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Note from the Editors

It was one year ago that a powerful earthquake launched a powerful tsunami that in a matter of seconds consumed and destroyed the coast of Japan and set in motion the nuclear disaster of Fukushima. Who can forget the horrifying photos -- the befores and afters of villages turned to debris -- boats on top of the occasional building left standing; homes in ruin; cars flung about like leaves in the wind... Now, a year later, we see new befores and afters, from the massive rubble to the results of a massive clean-up effort (an Internet search on "Japan clean-up before and after" will bring you to the photos). The cost to rebuild is projected to be $300 billion, and from what we can see, the will exists in the Japanese people and their government. Meanwhile, the victims of Katrina and her damage and those of the BP oil spill are long forgotten; the destruction of Iraq is passé as the anti-Iran threats grow; and election rhetoric replaces historical facts and visionary thinking.

Perhaps this selective amnesia, or maybe it's collective apathy, helps explain the violent, 70-year history in Jonah Raskin's poignant reflection; the corporate and government poisoning of America's children that Jan Baughman abhors; humanity's inability to unite to stop climate change, as Manuel García, Jr. explains; the human-made financial disaster that has befallen Greece and the eurozone, of which we should all be concerned, according to Gilles d'Aymery's ongoing analysis; and how some actually view eugenics as a rational solution, including in Kenya, according to Michael Barker. As the saying goes, everything touches everything... Perhaps if the estimated 25 million tons of debris from the Japan earthquake that is floating in the Pacific reaches the shores of the Western world, the true meaning of ripple effect will resonate.

Taking a cultural respite yet starting with a serious topic, Raju Peddada reviews Katherine Boo's exceptional book, Behind the Beautiful Forevers: Life, death, and hope in a Mumbai undercity. We next accompany Peter Byrne on his wonderfully-narrated two-part tour of Naples with his confidant, Gennaro. We re-enter the world of music in a magical 2006 Keith Jarrett solo piano concert that Gilles d'Aymery so lyrically recounted; and Guido Monte remembers the poets Walcott, Merini, and Pasternak along a usual day. Finally, we close with your feedback, including a typical request for revisionist unpublishing, and thoughtful letters from Italy and the wonderful students of Guido Monte who appreciate beauty and wish for a better, more humane world. Bravissimo!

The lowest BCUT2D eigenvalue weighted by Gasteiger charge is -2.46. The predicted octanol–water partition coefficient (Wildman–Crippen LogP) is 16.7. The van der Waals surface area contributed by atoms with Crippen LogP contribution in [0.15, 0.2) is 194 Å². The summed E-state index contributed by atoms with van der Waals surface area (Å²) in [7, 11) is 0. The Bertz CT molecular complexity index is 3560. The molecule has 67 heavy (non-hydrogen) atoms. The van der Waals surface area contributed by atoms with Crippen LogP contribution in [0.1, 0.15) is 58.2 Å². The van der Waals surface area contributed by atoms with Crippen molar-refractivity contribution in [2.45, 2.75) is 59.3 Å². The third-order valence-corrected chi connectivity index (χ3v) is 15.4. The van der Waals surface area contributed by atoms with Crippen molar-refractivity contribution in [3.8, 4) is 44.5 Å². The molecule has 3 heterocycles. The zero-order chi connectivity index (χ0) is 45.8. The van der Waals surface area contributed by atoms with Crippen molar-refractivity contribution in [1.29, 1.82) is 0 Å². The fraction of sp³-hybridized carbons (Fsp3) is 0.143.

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Patterns Which Connect

Jonah Raskin:  Violence: A Short Personal And Political History

Jonah Raskin's poignant biography of violence -- a word on which he suggests a moratorium -- from 1942 to 2012.   More...


America: Myths & Realities

Jan Baughman:  Poisoning The Children

A look at what America feeds her children, from sodium-laden Happy Meals to E. coli- and chemical-laden pink slime.   More...



Manuel García, Jr.:  The Righteous And The Heathens Of Climate And Capitalism

Climate change is industrialized karma prompting humanity to evolve uniformly equitable social behavior to survive.   More...


Tidbits Flying Across the Martian Desk

Gilles d'Aymery:  Blips #124

A few selected issues that landed on the Editor's desk, from the forces of nature that created misery in Japan one year ago and the forces of man that are doing the same to Greece; the complicated and confusing Greek debt restructuring; the rising ugly head of nationalism; to why the eurozone must be saved because everything touches everything, and more.   More...



Michael Barker:  Imperial Eugenics In Kenya (Part I of II)

Part I of an overview of the rise of eugenic concerns in colonial Kenya.   More...


Hungry Man, Reach For The Book

Raju Peddada:  The Anatomy of Poverty

A review of Katherine Boo's exceptional book, Behind the Beautiful Forevers: Life, death, and hope in a Mumbai undercity.   More...



Peter Byrne:  Stereotyping In Naples - Part I - Funiculì

Part I of a Naples, Italy, travelogue in which the author sets off to see the real city, devoid of the stuff that turned it into a caricature.   More...


Peter Byrne:  Stereotyping In Naples - Part II - Funiculà

Part II of a Naples, Italy, travelogue in which the author's quest for the real Naples lost its way.   More...


The World of Music

Gilles d'Aymery:  Keith Jarrett In San Francisco

This is an oldie but goodie that came to mind thanks to a recent e-mail exchange between Manuel García, Jr. and the author. "Love goes gracefully," once Yuhki Kuramoto expressed with his golden hands on the piano.   More...


Multilingual Poetry

Guido Monte:  Notes along a day

Guido Monte remembers the poets Walcott, Merini, Pasternak along a usual day, as development of his thoughts.   More...


Letters to the Editor


A typical request for revisionist unpublishing, this time from a New York Times employee just following orders; and letters from the students of Guido Monte on the loss of Lucio Dalla, the fight over the high speed train, and a human reaction to the tragic Syrian situation.   More...


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SWANS - ISSN: 1554-4915
URL: http://www.swans.com/library/past_issues/2012/120312.html
Created: March 12, 2012